References

Abstract

The EU’s vulnerability to crises is not a novelty, but disintegrative trends have reached a new quality. The financial and fiscal crisis shook the Union, which had just been consolidated by the Lisbon Treaty, to its foundations. The refugee crisis becomes a heavy test of European solidarity. For the first time, a member state, the United Kingdom, wants to leave the Union and in doing so, as at least the Brexiteers argue, regain its sovereignty. Even the member states themselves are not spared from moments of disintegration. One might think of the secessionist movements in Catalonia or Scotland etc. Against this background, the SIPE Congress in Hamburg has brought together high-ranking experts from all over Europe in order to explore the tension between integration and disintegration, as well as Europe’s prospects of being “united in diversity”. The discussions paint a differentiated overall panorama of the constantly challenged integration project. With contributions by Francisco Balaguer Callejón, Roland Bieber, Jernej Letnar Černič, Jenö Czuczai, Daria de Pretis, Ian Forrester, Ece Göztepe, Ana Maria Guerra Martins, Christian Heitsch, Stefan Herms, Ann-Kathrin Kaufhold, Panos Kazakos, Markus Kotzur, Clifford Larsen, Friedrich-Joachim Mehmel, Eleftheria Neframi, Dimitrios Parashu, Argelia Queralt Jiménez, Andrea Romano, Tilman Repgen, Sebastian Scholz, Christian Starck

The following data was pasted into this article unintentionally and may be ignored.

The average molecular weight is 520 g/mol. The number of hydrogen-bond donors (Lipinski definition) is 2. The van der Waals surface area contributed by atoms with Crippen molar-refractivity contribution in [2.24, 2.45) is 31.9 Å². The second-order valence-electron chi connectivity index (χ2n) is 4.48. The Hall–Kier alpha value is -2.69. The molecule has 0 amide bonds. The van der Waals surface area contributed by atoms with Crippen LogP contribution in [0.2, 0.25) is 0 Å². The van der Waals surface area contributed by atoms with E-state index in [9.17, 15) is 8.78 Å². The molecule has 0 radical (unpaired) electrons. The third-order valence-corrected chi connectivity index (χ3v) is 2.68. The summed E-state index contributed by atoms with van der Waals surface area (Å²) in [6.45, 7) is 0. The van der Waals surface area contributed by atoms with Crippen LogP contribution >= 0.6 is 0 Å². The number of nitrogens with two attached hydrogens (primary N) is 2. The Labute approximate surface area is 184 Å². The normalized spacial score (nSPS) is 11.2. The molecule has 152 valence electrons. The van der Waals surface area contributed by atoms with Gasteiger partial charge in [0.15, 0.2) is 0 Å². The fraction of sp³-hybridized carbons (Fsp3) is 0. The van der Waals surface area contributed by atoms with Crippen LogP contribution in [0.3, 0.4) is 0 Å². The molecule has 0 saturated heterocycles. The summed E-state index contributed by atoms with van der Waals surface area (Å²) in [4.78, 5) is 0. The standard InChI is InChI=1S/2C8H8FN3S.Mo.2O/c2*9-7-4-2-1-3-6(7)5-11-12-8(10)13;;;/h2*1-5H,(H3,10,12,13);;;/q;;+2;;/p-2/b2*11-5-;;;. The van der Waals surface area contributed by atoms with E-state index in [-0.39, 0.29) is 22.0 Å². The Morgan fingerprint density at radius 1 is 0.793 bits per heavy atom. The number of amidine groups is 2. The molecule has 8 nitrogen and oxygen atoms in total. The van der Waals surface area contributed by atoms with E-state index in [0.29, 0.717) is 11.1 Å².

Zusammenfassung

Die Krisenanfälligkeit der EU ist kein Novum, doch haben desintegrative Strömungen eine neue Qualität erreicht. Die Finanz- und Fiskalkrise erschütterte die eben erst durch den Lissabonner Vertrag konsolidierte Union in ihren Grundfesten. Die Flüchtlingskrise wird zur schweren Belastungsprobe für die europäische Solidarität. Mit dem Vereinigten Königreich will erstmals ein Mitgliedstaat den Integrationsverbund verlassen und, so die Brexit-Advokaten, seine Souveränität zurückgewinnen. Auch die Mitgliedstaaten selbst bleiben von Desintegrationsmomenten nicht verschont, man denke etwa an die Sezessionsbestrebungen in Katalonien oder Schottland. Vor diesem Hintergrund hat die Hamburger Jahrestagung der SIPE hochrangige Expertinnen und Experten aus ganz Europa versammelt, um im Spannungsfeld von Integration und Desintegration auszuloten, welche Zukunftschancen Europas „Einheit in Vielfalt“ hat. Die Diskussionen zeichnen ein differenziertes Gesamtpanorama des immer neu herausgeforderten Integrationsprojekts. Mit Beiträgen von Francisco Balaguer Callejón, Roland Bieber, Jernej Letnar Černič, Jenö Czuczai, Daria de Pretis, Ian Forrester, Ece Göztepe, Ana Maria Guerra Martins, Christian Heitsch, Stefan Herms, Ann-Kathrin Kaufhold, Panos Kazakos, Markus Kotzur, Clifford Larsen, Friedrich-Joachim Mehmel, Eleftheria Neframi, Dimitrios Parashu, Argelia Queralt Jiménez, Andrea Romano, Tilman Repgen, Sebastian Scholz, Christian Starck